3. Family-ambivalent/anti-marriage. “This Is Our Song” includes the line, “God and my family is all I need”; but, with the exception of the Oodies’ mutual loyalty, the representations of family relationships in the film are derogatory. The Oodies have “no known mother” and the irresponsibility of their father, an abusive Ku Klux Klansman, necessitated their being transferred to foster care. Don Carlos is another negative father figure whose relationship with Celeste has ended in violence. “There goes the longest relationship I ever had,” McQueen reflects after he and his brothers dispatch a bevy of biker hitwomen.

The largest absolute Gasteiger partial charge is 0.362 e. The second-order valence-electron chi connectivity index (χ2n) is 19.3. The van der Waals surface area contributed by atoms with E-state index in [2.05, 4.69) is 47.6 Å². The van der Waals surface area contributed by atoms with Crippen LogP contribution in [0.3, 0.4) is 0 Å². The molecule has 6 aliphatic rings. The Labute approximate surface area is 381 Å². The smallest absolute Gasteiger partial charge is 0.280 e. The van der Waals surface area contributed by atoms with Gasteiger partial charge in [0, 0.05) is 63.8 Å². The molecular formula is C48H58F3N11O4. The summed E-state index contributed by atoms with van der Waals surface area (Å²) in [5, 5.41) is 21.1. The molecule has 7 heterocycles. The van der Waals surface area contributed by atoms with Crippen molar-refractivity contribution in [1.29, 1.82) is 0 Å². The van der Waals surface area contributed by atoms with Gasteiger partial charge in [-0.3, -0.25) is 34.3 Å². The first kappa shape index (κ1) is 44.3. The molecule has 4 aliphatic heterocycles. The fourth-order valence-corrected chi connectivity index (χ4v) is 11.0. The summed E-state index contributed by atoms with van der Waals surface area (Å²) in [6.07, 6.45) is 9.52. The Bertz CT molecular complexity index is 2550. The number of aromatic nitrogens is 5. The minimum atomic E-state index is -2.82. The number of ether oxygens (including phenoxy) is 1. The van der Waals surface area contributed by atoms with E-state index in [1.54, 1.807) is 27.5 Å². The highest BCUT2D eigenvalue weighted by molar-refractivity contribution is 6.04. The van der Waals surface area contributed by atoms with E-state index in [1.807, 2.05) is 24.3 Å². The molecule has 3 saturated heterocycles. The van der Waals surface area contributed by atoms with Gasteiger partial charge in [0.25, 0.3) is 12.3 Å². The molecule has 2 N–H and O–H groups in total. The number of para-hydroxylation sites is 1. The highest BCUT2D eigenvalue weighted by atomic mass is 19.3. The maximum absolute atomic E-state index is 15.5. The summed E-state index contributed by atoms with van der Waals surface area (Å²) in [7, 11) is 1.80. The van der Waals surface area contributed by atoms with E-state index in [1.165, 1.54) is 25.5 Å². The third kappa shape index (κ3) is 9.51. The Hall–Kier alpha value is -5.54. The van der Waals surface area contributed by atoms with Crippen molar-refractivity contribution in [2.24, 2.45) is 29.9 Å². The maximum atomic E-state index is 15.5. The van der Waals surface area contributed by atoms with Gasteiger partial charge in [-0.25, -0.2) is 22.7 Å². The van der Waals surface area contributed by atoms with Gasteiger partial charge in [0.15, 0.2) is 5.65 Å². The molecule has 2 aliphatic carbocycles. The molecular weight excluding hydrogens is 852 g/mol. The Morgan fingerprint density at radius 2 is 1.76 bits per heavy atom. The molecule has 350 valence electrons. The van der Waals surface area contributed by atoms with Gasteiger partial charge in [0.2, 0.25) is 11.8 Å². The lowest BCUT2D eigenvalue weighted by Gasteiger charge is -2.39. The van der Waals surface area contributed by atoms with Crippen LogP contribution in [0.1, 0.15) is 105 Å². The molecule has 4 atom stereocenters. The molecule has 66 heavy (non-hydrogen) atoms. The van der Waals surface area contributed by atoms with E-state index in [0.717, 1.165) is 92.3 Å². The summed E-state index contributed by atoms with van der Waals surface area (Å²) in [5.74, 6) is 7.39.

2. South-ambivalent. “Welcome to the South, motherfuckers!” The Baytown Outlaws is something of a Trojan horse where the South is concerned, any regional pride it evinces being superficial and devious. Brick Oodie, who, along with his brothers, seems never to bother changing his clothes, always wears a sleeveless shirt bearing the Confederate stars and bars – but, as with his cross, more as a fashion object than as a proclamation of political philosophy. The hell-raising, empty-headed redneck, forever the film industry’s favorite image for the perpetually stereotyped southern white male, appears in The Baytown Outlaws as a kind of cute, quaint, grotesque curiosity, something like a dog to be petted and encouraged in its animal eccentricities, but also restrained by a master’s leash. The redneck can be an endearing type and useful as long as his wild ways are harnessed by a black representative of the state made wise by his sufferings during the struggle for civil “rights”. That one of the brothers, a brutish mute, is named Lincoln may be interpreted either as a sarcastic joke or as an indicator that progress is being made in the South and that northern dictators now vie with General Lee in the christening of white trash children. Alabama, it is observed, has its own pace but is “behind the times”.